Brain scans and behavioral tests of California sea lions that stranded on shore show how an algal toxin disrupts brain networks, leading to deficits in spatial memory, according to a study to be published Dec. 18 in Science. The new findings by scientists at UC Santa Cruz, UC Davis and the Marine Mammal Center in Sausalito, California, suggest that chronic exposure to the toxin domoic acid, produced by naturally occurring marine algae, affects sea lions' ability to navigate in their ocean habitat and survive in the wild.
Blooms of the toxic algae typically occur in the spring and fall along the California coast, but have been increasing in frequency and severity. Hundreds of sea lions strand on California beaches every year with symptoms of domoic acid poisoning, including disorientation and seizures.
A team led by Peter Cook, then a graduate student at the University of California, Santa Cruz, and now at Emory University, studied 30 California sea lions undergoing veterinary care and rehabilitation at the Marine Mammal Center in Sausalito. Researchers administered behavioral tests to assess spatial memory and performed brain imaging (MRI) to see the extent of brain lesions in the affected animals.
Damage to the hippocampus, a part of the brain involved in memory, is often seen in sea lions with domoic acid poisoning, Cook said.
"In this study, we were able to correlate the extent of hippocampal damage to specific behavioral impairments relevant to the animals' survival in the wild," he said.
Working with Professor Charan Ranganath’s Dynamic Memory Laboratory at the UC Davis Center for Neuroscience, Cook adapted behavioral tests usually used to assess memory in rats to sea lions. For example, in a "T-maze," an animal has to remember that if it got a treat by turning right, the next time it takes the test it gets a treat by turning left. Cook also consulted with the UC Davis Alzheimer’s Disease Center on how to use MRI scans to quantify damage to brain structures such as the hippocampus.
With MRI, the researchers could see structural damage in the brains of affected sea lions, especially in the hippocampus. This looped structure in the center of the brain is known to be important for memory processes in humans and rodents. Animals with damage to the hippocampus showed impaired performance on short- and long-term spatial memory tasks, the researchers found.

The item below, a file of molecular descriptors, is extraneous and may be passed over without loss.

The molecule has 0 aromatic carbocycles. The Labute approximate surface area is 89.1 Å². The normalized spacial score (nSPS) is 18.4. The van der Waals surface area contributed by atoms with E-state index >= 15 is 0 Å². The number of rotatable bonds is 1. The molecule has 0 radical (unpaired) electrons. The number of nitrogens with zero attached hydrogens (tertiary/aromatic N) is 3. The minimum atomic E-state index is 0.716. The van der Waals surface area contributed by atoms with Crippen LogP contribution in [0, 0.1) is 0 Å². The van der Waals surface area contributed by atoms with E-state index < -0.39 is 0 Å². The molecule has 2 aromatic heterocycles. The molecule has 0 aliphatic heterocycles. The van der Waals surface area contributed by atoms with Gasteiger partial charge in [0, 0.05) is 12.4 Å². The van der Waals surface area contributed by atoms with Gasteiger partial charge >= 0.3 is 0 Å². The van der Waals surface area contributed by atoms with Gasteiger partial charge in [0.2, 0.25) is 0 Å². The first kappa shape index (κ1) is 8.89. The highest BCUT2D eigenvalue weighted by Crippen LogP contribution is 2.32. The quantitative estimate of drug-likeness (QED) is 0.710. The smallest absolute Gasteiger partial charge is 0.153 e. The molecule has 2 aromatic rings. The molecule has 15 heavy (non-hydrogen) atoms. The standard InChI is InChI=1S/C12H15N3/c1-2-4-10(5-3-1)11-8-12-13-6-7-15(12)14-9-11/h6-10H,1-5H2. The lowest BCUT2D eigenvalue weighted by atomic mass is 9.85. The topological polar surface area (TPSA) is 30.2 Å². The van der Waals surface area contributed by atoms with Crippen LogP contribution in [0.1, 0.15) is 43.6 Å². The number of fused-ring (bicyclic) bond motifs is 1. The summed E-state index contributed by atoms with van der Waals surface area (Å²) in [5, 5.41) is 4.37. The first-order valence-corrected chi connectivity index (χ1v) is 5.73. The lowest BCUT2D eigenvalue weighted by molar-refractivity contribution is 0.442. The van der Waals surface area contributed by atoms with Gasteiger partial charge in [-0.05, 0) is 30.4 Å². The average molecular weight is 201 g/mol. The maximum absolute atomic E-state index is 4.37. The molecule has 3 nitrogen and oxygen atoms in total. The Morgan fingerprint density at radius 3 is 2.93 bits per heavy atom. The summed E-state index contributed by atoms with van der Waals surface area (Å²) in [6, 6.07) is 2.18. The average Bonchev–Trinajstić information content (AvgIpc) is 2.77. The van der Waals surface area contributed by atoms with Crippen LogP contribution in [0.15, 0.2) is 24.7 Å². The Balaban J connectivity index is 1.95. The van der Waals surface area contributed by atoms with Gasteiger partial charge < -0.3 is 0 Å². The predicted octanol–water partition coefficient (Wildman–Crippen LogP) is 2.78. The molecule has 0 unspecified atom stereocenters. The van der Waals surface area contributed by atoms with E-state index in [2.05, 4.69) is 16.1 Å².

"We could see structural differences, so we decided to get some functional data while the animals were in the scanner," Ranganath said. While an anesthetized animal is in the scanner, brain regions continue to share information back and forth.
With a grant from Siemens, the team was able to use equipment never previously used for marine mammals to look at how different brain regions talk to each other. They found that in addition to visible damage to the hippocampus, there were effects on interactions between the hippocampus and other brain structures, notably the thalamus.
"This is the first evidence of changes to brain networks in exposed sea lions, and suggests that these animals may be suffering a broad disruption of memory, not just spatial memory deficits," Cook said.
The study provides the missing link, Ranganath said, between the environmental degradation that leads to toxic algal blooms and sea lion strandings.
"We didn't know exactly why the algae lead to strandings. But sea lions are dynamically foraging — and for an animal like that, if you don’t know where you are, you have a big problem," he said.
These memory deficits may also help explain anecdotal reports of sea lions showing up in unusual places far outside their normal range, either too far out at sea or inland far from the coast, according to co-author Colleen Reichmuth, director of the Pinniped Cognition and Sensory Systems Laboratory at UC Santa Cruz, where the behavioral tests were conducted.
Brain lesions may develop over time with repeated exposure to the toxin. Sea lions with symptoms of brain damage strand on beaches all year round, even when there is no active bloom of the toxic algae.
"What isn't well understood yet is the dose response," Cook said. "We don't know how heavy the exposure needs to be, or how often repeated, to cause this kind of brain damage, and we don't know the effects of repeated low-dose exposure."
In addition to Cook, Ranganath and Reichmuth, co-authors include Andrew Rouse at UC Santa Cruz; Laura Libby and Baljeet Singh at UC Davis; Sophie Dennison, Kris Kruse-Elliott, and Jim Stuppino at AnimalScan Advanced Veterinary Imaging, Redwood City; Owen Carmichael at Pennington Biomedical Research Center, Baton Rouge; Vanessa Fravel, Lorraine Barbosa and Frances Gulland at the Marine Mammal Center, Sausalito; and William Van Bonn at the Shedd Aquarium, Chicago. This research was funded by the National Science Foundation and the David and Lucile Packard Foundation.
Andy Fell, Research news (emphasis: biological and physical sciences, and engineering), 530-752-4533, email@example.com
Charan Ranganath, UC Davis Center for Neuroscience, 530-757-8750, firstname.lastname@example.org
Peter Cook, Emory University, (831) 535-2686, email@example.com